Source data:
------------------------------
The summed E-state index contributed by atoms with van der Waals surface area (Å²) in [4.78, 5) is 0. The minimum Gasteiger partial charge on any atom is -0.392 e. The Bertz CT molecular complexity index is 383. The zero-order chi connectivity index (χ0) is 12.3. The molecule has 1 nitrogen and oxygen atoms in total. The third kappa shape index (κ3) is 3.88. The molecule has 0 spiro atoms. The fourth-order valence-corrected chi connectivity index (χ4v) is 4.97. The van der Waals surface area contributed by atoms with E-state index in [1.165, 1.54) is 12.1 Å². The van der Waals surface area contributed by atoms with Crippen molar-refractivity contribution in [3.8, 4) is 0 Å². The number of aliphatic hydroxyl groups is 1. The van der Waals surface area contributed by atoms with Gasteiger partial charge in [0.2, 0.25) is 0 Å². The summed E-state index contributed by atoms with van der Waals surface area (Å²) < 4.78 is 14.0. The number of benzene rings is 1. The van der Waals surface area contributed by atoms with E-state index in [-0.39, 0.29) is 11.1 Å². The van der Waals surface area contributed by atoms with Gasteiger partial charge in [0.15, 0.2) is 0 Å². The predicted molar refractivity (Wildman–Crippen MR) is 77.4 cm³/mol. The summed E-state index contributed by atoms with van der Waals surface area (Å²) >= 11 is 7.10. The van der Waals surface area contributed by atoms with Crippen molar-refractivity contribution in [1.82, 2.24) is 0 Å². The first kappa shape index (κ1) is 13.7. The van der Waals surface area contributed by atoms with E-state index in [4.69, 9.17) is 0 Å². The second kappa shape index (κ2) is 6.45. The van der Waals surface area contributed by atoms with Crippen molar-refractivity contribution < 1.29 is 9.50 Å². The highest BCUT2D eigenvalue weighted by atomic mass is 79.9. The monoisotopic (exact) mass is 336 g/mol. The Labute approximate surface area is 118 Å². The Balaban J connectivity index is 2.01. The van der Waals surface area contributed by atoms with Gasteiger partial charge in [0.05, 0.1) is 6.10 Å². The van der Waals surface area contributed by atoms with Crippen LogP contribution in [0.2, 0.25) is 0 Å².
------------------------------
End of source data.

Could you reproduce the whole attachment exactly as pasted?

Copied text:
The summed E-state index contributed by atoms with van der Waals surface area (Å²) in [4.78, 5) is 0. The minimum Gasteiger partial charge on any atom is -0.392 e. The Bertz CT molecular complexity index is 383. The zero-order chi connectivity index (χ0) is 12.3. The molecule has 1 nitrogen and oxygen atoms in total. The third kappa shape index (κ3) is 3.88. The molecule has 0 spiro atoms. The fourth-order valence-corrected chi connectivity index (χ4v) is 4.97. The van der Waals surface area contributed by atoms with E-state index in [1.165, 1.54) is 12.1 Å². The van der Waals surface area contributed by atoms with Crippen molar-refractivity contribution in [3.8, 4) is 0 Å². The number of aliphatic hydroxyl groups is 1. The van der Waals surface area contributed by atoms with Gasteiger partial charge in [0.2, 0.25) is 0 Å². The summed E-state index contributed by atoms with van der Waals surface area (Å²) < 4.78 is 14.0. The number of benzene rings is 1. The van der Waals surface area contributed by atoms with E-state index in [-0.39, 0.29) is 11.1 Å². The van der Waals surface area contributed by atoms with Gasteiger partial charge in [0.15, 0.2) is 0 Å². The predicted molar refractivity (Wildman–Crippen MR) is 77.4 cm³/mol. The summed E-state index contributed by atoms with van der Waals surface area (Å²) >= 11 is 7.10. The van der Waals surface area contributed by atoms with Crippen molar-refractivity contribution in [1.82, 2.24) is 0 Å². The first kappa shape index (κ1) is 13.7. The van der Waals surface area contributed by atoms with E-state index in [4.69, 9.17) is 0 Å². The second kappa shape index (κ2) is 6.45. The van der Waals surface area contributed by atoms with Crippen molar-refractivity contribution < 1.29 is 9.50 Å². The highest BCUT2D eigenvalue weighted by atomic mass is 79.9. The monoisotopic (exact) mass is 336 g/mol. The Labute approximate surface area is 118 Å². The Balaban J connectivity index is 2.01. The van der Waals surface area contributed by atoms with Gasteiger partial charge in [0.05, 0.1) is 6.10 Å². The van der Waals surface area contributed by atoms with Crippen LogP contribution in [0.2, 0.25) is 0 Å².